The IMF’s “stand-by arrangement” was worth $248 million when it was first approved in May 2019. The Washington-based fund increased it to $415 million a year later to help Armenia cope with economic consequences of the coronavirus pandemic.
Announcing the latest installment of the program at the weekend, the IMF said the Armenian authorities have carried out “important structural reforms” in the last three years. It cited their efforts to improve tax collection, “strengthen governance” and combat corruption.
“The authorities have also developed an ambitious medium-term reform program that, if successfully implemented, could lead to stronger and more inclusive growth,” it added in a statement.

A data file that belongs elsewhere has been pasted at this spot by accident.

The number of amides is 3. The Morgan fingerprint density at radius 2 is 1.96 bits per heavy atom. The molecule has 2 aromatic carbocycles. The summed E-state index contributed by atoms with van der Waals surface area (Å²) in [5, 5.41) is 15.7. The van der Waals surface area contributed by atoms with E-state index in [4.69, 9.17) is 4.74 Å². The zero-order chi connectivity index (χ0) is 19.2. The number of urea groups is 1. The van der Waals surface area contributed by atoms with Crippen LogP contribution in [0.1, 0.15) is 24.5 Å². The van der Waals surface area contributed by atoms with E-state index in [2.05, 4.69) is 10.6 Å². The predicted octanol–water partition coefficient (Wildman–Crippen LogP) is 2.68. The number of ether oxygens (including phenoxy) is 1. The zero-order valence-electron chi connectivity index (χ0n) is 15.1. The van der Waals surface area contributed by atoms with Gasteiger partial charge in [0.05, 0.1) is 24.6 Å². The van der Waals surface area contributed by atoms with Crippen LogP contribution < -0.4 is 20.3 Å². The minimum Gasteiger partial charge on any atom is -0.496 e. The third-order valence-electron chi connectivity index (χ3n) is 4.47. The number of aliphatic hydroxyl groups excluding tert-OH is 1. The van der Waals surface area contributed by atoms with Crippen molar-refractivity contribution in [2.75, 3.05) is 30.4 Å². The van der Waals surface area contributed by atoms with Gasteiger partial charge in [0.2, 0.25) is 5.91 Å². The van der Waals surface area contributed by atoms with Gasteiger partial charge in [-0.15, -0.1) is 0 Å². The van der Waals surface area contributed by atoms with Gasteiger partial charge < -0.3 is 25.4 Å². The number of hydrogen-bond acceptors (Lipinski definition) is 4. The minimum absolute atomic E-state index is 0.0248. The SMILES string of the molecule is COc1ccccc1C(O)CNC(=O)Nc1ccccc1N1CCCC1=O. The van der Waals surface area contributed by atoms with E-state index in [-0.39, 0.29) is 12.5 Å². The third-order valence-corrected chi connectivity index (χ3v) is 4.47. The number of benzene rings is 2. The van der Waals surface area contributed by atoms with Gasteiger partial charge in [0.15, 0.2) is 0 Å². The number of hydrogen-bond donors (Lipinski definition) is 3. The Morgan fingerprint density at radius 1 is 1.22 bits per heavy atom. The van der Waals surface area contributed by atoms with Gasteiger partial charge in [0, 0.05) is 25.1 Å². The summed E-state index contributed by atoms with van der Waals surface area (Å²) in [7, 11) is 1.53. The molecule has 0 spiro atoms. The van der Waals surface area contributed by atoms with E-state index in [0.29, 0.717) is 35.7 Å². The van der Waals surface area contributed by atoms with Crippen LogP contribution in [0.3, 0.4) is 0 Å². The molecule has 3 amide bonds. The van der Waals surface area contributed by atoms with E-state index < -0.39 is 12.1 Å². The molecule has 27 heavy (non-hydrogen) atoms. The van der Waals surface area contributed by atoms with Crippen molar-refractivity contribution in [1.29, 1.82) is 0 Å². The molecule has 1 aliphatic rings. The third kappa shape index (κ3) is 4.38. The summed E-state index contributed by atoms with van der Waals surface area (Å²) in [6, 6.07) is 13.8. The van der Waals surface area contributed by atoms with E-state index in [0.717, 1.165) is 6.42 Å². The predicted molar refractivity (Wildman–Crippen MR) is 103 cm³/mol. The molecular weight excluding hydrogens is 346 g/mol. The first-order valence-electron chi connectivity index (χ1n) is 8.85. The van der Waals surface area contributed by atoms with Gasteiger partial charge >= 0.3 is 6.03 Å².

“Armenia’s economy continued to recover in 2021 and early 2022, largely thanks to the authorities’ economic management efforts,” added the statement.
Still, the IMF again predicted that economic growth will slow down to about 1.5 percent this year due to the fallout from the war in Ukraine. It said inflation in Armenia will remain “elevated” for the same reason.
The World Bank likewise forecast last month that the Armenian economy will likely grow by just 1.2 percent in 2022 because of its dependence on Russia hit hard by Western sanctions.